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Applying the social-ecological systems framework to understand impacts of flooding in the Palmiet River catchment.

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Accelerating urbanization in African cities is impacting the ability of urban ecosystem services to provide services to contribute to the wellbeing of people. Additionally, climate change presents increased urban risks such as the increased frequency and intensity of flooding. This thereby threatens human life and built infrastructure; and challenges the resilience of communities already strained by socio-economic challenges. Ecosystem services in urban catchments are poorly understood which further adds to the lack of understanding the value of natural resources in urban catchments and subsequently how to restore and protect vital natural resources in order to ensure ecosystem services delivery. The aim of the study is to understand how impacts of flooding decrease the resilience of the communities in the Palmiet River catchment located in Durban, South Africa, through applying the social-ecological system (SES) framework. The Palmiet River catchment is a dynamic and heavily urbanized catchment in which the Palmiet River extends 26km through its headwaters at an elevation of 510m flowing through the lower informal settlement at 18m elevation. The SES framework is an interdisciplinary approach to understanding biophysical and social aspects in a relational landscape – both of which can no longer be studied in isolation. The methodology of the study uses data collected from public community engagement forums to identifyspecific issues occurring within the catchment and understanding the roles of interested and affected stakeholders. Further, aerial photography images of the Palmiet River catchment from 1981 to 2016 were used to identify the rate of urbanization and terrestrial impacts; this data was additionally supported by drone images. A SES framework was applied for sub-sections of the Palmiet River catchment in order to develop a narrative for the total river catchment to improve understanding of societal actions of urbanization that impact the functionality of the Palmiet River. The findings of the study reflect that: 1) Flood events are occurring more frequently, and more peopleare at risk as the influx of people within the catchment increases and the land use/cover changes. 2) A collaborative social system with a strong governance unit exists within the Palmiet catchment. This has facilitated conversations amongst resources users and actorsin the rehabilitation of the resource system. This could potentially serve as a springboard for identifying viable areas for ecological infrastructure investments. 3) The social system has increased resilience within the catchment – however, this may change as flood events continue to increase in intensity and frequency. 4) The Palmiet River is a dynamic social-ecological system that presents challenges as well as opportunities for sustainable and integrative catchment management. The SES framework provided a tool to evaluate the social and ecological systems through which to assess thecurrent limitations for the Palmiet River to regulate flood events. 5) It was lastly necessary to identify ways in which sustainable urban design systems and ecological infrastructure could be used as a part of catchment management strategies to rehabilitate and enhance ecosystem services. It was concluded that the ecosystem services once offered by the Palmiet River catchment have been compromised byunprecedented rates of urbanisation, particularly impacts of growing informal settlements in the lower parts of the catchment as well as industrial areas in the upper parts of the catchment.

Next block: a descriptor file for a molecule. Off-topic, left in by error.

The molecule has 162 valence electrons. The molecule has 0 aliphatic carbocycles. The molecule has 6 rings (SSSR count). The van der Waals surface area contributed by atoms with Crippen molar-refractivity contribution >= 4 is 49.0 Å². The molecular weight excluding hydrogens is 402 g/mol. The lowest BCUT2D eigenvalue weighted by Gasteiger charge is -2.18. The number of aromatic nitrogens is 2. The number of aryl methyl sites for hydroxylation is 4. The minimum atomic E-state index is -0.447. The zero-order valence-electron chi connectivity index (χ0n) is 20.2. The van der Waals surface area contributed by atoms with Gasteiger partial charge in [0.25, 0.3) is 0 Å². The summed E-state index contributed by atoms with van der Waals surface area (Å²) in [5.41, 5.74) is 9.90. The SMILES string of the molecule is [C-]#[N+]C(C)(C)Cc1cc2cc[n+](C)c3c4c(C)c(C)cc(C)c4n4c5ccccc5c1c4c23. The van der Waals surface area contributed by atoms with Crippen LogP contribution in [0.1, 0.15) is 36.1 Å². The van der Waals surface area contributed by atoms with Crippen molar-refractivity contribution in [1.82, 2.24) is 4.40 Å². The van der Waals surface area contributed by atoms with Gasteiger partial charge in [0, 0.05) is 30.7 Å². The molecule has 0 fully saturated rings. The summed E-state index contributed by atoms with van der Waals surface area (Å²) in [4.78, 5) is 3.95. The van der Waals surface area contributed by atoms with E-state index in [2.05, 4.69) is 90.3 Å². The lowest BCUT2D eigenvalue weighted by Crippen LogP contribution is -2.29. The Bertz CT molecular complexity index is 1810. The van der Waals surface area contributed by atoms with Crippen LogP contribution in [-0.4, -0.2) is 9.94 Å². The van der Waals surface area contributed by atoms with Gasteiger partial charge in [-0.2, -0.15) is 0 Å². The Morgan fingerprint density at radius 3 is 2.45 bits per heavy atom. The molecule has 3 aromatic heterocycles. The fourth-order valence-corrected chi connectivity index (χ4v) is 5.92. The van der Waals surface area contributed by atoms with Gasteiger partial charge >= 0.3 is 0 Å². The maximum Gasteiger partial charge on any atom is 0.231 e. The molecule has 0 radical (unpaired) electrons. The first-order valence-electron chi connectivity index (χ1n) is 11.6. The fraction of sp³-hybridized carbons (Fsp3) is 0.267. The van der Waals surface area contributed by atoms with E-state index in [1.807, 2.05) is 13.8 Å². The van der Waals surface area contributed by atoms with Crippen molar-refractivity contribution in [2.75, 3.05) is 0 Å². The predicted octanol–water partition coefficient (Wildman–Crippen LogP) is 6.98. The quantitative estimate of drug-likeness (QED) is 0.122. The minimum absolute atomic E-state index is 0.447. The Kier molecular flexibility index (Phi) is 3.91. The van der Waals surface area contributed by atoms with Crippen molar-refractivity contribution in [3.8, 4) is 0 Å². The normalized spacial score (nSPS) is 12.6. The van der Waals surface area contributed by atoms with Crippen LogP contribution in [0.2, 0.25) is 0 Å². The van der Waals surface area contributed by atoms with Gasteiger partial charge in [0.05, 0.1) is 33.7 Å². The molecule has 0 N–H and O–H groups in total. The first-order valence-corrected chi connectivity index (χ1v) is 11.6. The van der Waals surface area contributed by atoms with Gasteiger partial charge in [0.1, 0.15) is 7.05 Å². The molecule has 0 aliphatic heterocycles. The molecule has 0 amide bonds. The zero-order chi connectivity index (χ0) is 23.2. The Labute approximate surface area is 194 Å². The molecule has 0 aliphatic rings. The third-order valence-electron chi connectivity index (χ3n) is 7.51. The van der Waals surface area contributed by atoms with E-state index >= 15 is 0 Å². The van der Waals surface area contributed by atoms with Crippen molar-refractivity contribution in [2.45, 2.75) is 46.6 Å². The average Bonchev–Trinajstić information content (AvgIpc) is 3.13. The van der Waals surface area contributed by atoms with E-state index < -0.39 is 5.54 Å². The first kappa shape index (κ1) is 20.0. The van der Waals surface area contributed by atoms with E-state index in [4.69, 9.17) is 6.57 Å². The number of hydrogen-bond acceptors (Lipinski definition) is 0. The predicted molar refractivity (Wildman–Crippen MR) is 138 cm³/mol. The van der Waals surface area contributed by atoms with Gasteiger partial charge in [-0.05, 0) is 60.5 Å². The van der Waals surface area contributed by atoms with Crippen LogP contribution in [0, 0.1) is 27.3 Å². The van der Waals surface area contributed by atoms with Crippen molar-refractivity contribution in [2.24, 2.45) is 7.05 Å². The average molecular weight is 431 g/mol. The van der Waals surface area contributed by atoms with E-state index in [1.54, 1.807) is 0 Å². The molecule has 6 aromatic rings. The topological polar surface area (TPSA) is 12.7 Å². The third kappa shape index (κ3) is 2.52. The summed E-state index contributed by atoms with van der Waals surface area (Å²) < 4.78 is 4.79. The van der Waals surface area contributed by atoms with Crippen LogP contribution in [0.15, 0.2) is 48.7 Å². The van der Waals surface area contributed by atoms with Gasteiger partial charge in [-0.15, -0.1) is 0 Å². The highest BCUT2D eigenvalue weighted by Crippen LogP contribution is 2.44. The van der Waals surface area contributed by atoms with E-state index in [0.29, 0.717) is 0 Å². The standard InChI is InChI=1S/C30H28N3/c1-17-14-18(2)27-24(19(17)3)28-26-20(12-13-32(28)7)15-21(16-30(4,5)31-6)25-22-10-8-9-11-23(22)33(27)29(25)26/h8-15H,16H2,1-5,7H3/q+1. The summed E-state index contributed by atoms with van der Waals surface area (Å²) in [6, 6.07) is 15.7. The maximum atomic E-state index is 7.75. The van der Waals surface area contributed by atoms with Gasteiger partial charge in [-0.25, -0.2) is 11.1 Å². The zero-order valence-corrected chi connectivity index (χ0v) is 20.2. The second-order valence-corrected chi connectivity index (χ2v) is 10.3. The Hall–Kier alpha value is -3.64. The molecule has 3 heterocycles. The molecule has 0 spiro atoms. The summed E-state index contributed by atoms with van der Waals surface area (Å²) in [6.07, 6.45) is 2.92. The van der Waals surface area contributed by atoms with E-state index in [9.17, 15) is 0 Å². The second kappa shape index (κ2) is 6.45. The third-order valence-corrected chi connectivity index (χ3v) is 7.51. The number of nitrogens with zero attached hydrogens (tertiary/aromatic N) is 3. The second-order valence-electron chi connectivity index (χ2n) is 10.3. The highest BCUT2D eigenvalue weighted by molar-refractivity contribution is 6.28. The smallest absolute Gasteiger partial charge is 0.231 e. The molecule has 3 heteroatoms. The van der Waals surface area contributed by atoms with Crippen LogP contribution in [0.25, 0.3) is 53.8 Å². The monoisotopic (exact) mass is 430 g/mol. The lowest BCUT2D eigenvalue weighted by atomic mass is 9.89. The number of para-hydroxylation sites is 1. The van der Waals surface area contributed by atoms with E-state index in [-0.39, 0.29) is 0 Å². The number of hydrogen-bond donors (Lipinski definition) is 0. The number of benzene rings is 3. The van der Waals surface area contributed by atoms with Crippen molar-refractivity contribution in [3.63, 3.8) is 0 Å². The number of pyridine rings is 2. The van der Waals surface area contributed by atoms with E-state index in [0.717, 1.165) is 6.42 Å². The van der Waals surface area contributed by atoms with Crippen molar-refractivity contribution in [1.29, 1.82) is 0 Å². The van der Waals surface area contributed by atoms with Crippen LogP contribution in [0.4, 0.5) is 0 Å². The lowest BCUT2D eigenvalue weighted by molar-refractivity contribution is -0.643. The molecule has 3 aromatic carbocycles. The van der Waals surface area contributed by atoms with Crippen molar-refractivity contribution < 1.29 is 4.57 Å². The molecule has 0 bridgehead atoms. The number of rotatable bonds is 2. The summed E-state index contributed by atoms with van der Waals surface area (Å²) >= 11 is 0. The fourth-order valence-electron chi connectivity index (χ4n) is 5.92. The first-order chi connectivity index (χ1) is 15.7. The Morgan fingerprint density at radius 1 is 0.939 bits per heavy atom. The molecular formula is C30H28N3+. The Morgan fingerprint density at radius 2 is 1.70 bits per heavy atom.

Masters Degree. University of KwaZulu-Natal, Pietermaritzburg.